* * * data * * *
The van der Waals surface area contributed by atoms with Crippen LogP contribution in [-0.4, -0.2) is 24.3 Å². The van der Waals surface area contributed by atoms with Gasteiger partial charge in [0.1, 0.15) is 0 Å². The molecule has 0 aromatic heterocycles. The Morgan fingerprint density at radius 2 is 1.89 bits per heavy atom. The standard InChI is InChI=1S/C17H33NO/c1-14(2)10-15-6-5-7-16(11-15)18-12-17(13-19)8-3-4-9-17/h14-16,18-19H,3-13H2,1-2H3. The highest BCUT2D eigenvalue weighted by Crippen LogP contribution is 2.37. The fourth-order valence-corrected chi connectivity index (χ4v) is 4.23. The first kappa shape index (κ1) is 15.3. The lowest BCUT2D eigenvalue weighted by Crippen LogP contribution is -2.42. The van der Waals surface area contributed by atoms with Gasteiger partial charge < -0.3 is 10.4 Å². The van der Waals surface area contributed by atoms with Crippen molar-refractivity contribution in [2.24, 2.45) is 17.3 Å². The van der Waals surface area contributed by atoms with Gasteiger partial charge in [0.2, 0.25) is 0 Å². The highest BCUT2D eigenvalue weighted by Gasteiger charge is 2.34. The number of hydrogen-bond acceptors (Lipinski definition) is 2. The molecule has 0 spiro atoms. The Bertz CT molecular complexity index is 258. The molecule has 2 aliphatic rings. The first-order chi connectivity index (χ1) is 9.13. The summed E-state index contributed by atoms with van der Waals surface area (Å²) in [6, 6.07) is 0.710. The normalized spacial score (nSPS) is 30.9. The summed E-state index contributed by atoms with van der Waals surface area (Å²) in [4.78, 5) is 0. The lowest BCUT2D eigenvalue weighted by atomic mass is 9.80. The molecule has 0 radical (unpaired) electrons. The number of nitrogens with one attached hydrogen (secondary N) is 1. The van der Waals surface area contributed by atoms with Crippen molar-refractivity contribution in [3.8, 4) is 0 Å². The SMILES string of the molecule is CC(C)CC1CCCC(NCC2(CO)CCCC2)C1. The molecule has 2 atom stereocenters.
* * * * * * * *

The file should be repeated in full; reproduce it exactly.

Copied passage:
The van der Waals surface area contributed by atoms with Crippen LogP contribution in [-0.4, -0.2) is 24.3 Å². The van der Waals surface area contributed by atoms with Gasteiger partial charge in [0.1, 0.15) is 0 Å². The molecule has 0 aromatic heterocycles. The Morgan fingerprint density at radius 2 is 1.89 bits per heavy atom. The standard InChI is InChI=1S/C17H33NO/c1-14(2)10-15-6-5-7-16(11-15)18-12-17(13-19)8-3-4-9-17/h14-16,18-19H,3-13H2,1-2H3. The highest BCUT2D eigenvalue weighted by Crippen LogP contribution is 2.37. The fourth-order valence-corrected chi connectivity index (χ4v) is 4.23. The first kappa shape index (κ1) is 15.3. The lowest BCUT2D eigenvalue weighted by Crippen LogP contribution is -2.42. The van der Waals surface area contributed by atoms with Gasteiger partial charge < -0.3 is 10.4 Å². The van der Waals surface area contributed by atoms with Crippen molar-refractivity contribution in [2.24, 2.45) is 17.3 Å². The van der Waals surface area contributed by atoms with Gasteiger partial charge in [0.2, 0.25) is 0 Å². The highest BCUT2D eigenvalue weighted by Gasteiger charge is 2.34. The number of hydrogen-bond acceptors (Lipinski definition) is 2. The molecule has 0 spiro atoms. The Bertz CT molecular complexity index is 258. The molecule has 2 aliphatic rings. The first-order chi connectivity index (χ1) is 9.13. The summed E-state index contributed by atoms with van der Waals surface area (Å²) in [6, 6.07) is 0.710. The normalized spacial score (nSPS) is 30.9. The summed E-state index contributed by atoms with van der Waals surface area (Å²) in [4.78, 5) is 0. The lowest BCUT2D eigenvalue weighted by atomic mass is 9.80. The molecule has 0 radical (unpaired) electrons. The number of nitrogens with one attached hydrogen (secondary N) is 1. The van der Waals surface area contributed by atoms with Crippen molar-refractivity contribution in [3.8, 4) is 0 Å². The SMILES string of the molecule is CC(C)CC1CCCC(NCC2(CO)CCCC2)C1. The molecule has 2 atom stereocenters.